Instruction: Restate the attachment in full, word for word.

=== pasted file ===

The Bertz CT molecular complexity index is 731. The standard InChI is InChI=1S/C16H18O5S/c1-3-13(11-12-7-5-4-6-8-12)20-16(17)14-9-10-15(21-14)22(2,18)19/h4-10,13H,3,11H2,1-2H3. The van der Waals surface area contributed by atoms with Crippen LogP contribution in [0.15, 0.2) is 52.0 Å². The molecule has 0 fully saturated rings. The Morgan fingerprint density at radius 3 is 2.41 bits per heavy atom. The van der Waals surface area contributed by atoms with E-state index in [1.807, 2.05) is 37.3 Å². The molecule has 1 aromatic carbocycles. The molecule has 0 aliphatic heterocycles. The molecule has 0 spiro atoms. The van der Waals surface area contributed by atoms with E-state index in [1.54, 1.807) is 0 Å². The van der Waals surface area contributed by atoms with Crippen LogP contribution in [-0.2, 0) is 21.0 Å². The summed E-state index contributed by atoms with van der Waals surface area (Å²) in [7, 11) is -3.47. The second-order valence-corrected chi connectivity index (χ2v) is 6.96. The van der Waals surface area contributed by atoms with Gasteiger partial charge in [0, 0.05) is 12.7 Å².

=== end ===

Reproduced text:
The Bertz CT molecular complexity index is 731. The standard InChI is InChI=1S/C16H18O5S/c1-3-13(11-12-7-5-4-6-8-12)20-16(17)14-9-10-15(21-14)22(2,18)19/h4-10,13H,3,11H2,1-2H3. The van der Waals surface area contributed by atoms with Crippen LogP contribution in [0.15, 0.2) is 52.0 Å². The molecule has 0 fully saturated rings. The Morgan fingerprint density at radius 3 is 2.41 bits per heavy atom. The van der Waals surface area contributed by atoms with E-state index in [1.807, 2.05) is 37.3 Å². The molecule has 1 aromatic carbocycles. The molecule has 0 aliphatic heterocycles. The molecule has 0 spiro atoms. The van der Waals surface area contributed by atoms with E-state index in [1.54, 1.807) is 0 Å². The van der Waals surface area contributed by atoms with Crippen LogP contribution in [-0.2, 0) is 21.0 Å². The summed E-state index contributed by atoms with van der Waals surface area (Å²) in [7, 11) is -3.47. The second-order valence-corrected chi connectivity index (χ2v) is 6.96. The van der Waals surface area contributed by atoms with Gasteiger partial charge in [0, 0.05) is 12.7 Å².